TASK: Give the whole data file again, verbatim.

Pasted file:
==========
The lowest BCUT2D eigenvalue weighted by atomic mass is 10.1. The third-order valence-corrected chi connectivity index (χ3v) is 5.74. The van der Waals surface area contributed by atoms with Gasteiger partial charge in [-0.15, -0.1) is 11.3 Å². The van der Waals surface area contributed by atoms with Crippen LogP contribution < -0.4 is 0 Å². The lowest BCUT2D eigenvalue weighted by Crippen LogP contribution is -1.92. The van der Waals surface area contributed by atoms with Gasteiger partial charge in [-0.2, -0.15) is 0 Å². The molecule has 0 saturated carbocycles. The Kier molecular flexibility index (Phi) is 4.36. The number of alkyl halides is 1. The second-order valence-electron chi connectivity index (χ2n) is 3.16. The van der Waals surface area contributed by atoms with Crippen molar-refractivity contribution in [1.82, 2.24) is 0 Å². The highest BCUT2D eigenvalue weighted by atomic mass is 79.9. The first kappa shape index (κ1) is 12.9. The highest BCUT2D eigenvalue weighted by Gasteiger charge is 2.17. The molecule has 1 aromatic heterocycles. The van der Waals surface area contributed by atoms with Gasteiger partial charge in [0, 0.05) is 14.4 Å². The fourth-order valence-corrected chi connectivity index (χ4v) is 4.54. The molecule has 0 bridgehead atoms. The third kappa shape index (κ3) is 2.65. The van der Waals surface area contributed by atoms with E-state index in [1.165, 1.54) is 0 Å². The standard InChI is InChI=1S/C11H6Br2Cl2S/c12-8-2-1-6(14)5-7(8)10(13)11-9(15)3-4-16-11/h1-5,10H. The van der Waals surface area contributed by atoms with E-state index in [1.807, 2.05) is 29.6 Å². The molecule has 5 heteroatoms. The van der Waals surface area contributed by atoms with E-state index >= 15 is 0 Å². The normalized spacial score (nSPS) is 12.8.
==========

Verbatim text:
The lowest BCUT2D eigenvalue weighted by atomic mass is 10.1. The third-order valence-corrected chi connectivity index (χ3v) is 5.74. The van der Waals surface area contributed by atoms with Gasteiger partial charge in [-0.15, -0.1) is 11.3 Å². The van der Waals surface area contributed by atoms with Crippen LogP contribution < -0.4 is 0 Å². The lowest BCUT2D eigenvalue weighted by Crippen LogP contribution is -1.92. The van der Waals surface area contributed by atoms with Gasteiger partial charge in [-0.2, -0.15) is 0 Å². The molecule has 0 saturated carbocycles. The Kier molecular flexibility index (Phi) is 4.36. The number of alkyl halides is 1. The second-order valence-electron chi connectivity index (χ2n) is 3.16. The van der Waals surface area contributed by atoms with Crippen molar-refractivity contribution in [1.82, 2.24) is 0 Å². The highest BCUT2D eigenvalue weighted by atomic mass is 79.9. The first kappa shape index (κ1) is 12.9. The highest BCUT2D eigenvalue weighted by Gasteiger charge is 2.17. The molecule has 1 aromatic heterocycles. The van der Waals surface area contributed by atoms with Gasteiger partial charge in [0, 0.05) is 14.4 Å². The fourth-order valence-corrected chi connectivity index (χ4v) is 4.54. The molecule has 0 bridgehead atoms. The third kappa shape index (κ3) is 2.65. The van der Waals surface area contributed by atoms with E-state index in [1.165, 1.54) is 0 Å². The standard InChI is InChI=1S/C11H6Br2Cl2S/c12-8-2-1-6(14)5-7(8)10(13)11-9(15)3-4-16-11/h1-5,10H. The van der Waals surface area contributed by atoms with E-state index in [1.807, 2.05) is 29.6 Å². The molecule has 5 heteroatoms. The van der Waals surface area contributed by atoms with E-state index >= 15 is 0 Å². The normalized spacial score (nSPS) is 12.8.